Social Darwinism is a theory that competition among all individuals, groups, nations or ideas drives social evolution in human societies. The term draws upon Charles Darwin's theory of natural selection, where competition between individual organisms drives biological evolutionary change through the survival of the fittest. The term was popularized in 1944 by the American historian Richard Hofstadter, and has generally been used by critics rather than advocates of what the term is supposed to
Social Darwinism is a theory that individuals, peoples, and groups are subject to darwinian laws of natural selection. Another way to describe social darwinism is survival of the fittest. The strongest and the smartest will survive. It is now largely discredited, it was advocated in the late 19th and early 20th century by Herbert Spencer and others. It was used to justify political conservation, imperialism, to discourage intervention and reform and racism. This theory was used to support the laissez faire capitalism and political conservatism.
In 1859, Charles Darwin published his most famous work, On the Origin of the Species by Means of Natural Selection (Encarta 96). This book explained Darwin's theory of natural selection, a process not unlike separating the wheat from the chaff, where the least fit are eliminated, and only the fittest survive. An extension of this theory known as Social Darwinism emerged in the late 19th century. "Social Darwinists believed that people, like animals and plants, compete for survival and, by extension, success in life" (Encarta 96). Under this theory, the individuals who acquire the power and wealth are deemed the fittest, while those of lower economic and social levels are considered the least fit (Griffin
Already in the late 19th century, the American Federation of Labor had begun to represent a growing segment of the American population discontented with the status quo of corporate exploitation. At the onset of the 20th century however this message began to take particular weight, as evidenced by the tripling of the AFL’s membership and the rise of the Industrial Workers of the World. Labor unions, the Socialist Party and progressives as a whole took issue with the doctrine of Social Darwinism and moved forward as a somewhat united front with the goal of bringing meaningful change to American society.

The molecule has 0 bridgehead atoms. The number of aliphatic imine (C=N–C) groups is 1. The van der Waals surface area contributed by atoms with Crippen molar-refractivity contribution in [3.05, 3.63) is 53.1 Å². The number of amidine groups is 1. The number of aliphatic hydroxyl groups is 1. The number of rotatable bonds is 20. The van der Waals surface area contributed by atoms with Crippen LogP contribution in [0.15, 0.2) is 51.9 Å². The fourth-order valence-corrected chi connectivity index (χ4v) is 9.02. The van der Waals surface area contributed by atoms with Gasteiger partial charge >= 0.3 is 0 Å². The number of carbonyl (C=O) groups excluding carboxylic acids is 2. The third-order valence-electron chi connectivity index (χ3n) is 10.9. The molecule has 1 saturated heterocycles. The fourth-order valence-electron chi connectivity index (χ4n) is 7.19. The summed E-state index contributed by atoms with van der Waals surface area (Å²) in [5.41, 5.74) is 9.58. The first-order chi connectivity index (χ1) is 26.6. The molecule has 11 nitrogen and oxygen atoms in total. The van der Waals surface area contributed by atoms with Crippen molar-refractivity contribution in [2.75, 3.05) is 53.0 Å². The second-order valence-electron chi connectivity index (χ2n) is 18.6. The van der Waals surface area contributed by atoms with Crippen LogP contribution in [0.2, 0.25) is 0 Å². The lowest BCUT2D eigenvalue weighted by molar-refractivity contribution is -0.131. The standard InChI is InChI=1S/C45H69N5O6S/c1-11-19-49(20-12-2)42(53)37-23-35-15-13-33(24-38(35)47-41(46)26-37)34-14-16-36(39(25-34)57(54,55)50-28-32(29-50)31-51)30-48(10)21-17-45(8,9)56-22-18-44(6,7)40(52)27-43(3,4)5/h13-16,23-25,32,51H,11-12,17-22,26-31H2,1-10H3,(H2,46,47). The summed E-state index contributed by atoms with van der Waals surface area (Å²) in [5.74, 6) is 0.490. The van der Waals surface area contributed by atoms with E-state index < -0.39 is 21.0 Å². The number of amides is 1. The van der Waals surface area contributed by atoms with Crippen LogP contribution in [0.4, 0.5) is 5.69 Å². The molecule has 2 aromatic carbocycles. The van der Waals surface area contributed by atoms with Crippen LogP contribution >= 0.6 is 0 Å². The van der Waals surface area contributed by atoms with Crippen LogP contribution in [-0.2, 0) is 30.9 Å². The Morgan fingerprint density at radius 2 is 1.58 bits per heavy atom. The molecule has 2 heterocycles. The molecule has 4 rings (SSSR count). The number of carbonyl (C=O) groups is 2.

Social Darwinism began in the late 19th century and early 20th century during the time of The Gilded Age and earlier. Herbert Spencer was a 19th century philosopher and he promoted the idea of Social Darwinism. It basically followed the principle that only the strong would survive and prosper. While this period the technology and economy and government of the
The aftermath of the Industrial Revolution left America’s economy and cities in a prosperous state. Immigrants flocked to the United States in search of the American Dream, and rising cities like Chicago thrived off of the meat packing and steel industries. However, the American Dream for many newcomers wasn’t all that it seemed; corrupt political bosses and machines ruled major city politics, making the working and living conditions of immigrants employed for these corporations unsubstantial. After going undercover in a meat packing plant, muckraker Upton Sinclair published The Jungle in 1906 to expose the repulsive conditions that the lower class worked in. An initial reading of this piece focuses strongly on the ideas of a capitalistic society
Social Darwinism is a quasi-philosophical, quasi-religious, quasi-sociological view that came from the mind of Herbert Spencer, an English philosopher in the 19th century. It did not achieve wide acceptance in England or Europe, but flourished in this country, as is true of many ideologies, religions, and philosophies. A good summary of Social Darwinism is by Johnson:
The theory of social Darwinism was used to justify European imperialism. “It is an application of the theory of natural selection that says ‘only the strong survive’, to human issues that are social, political, and economic.”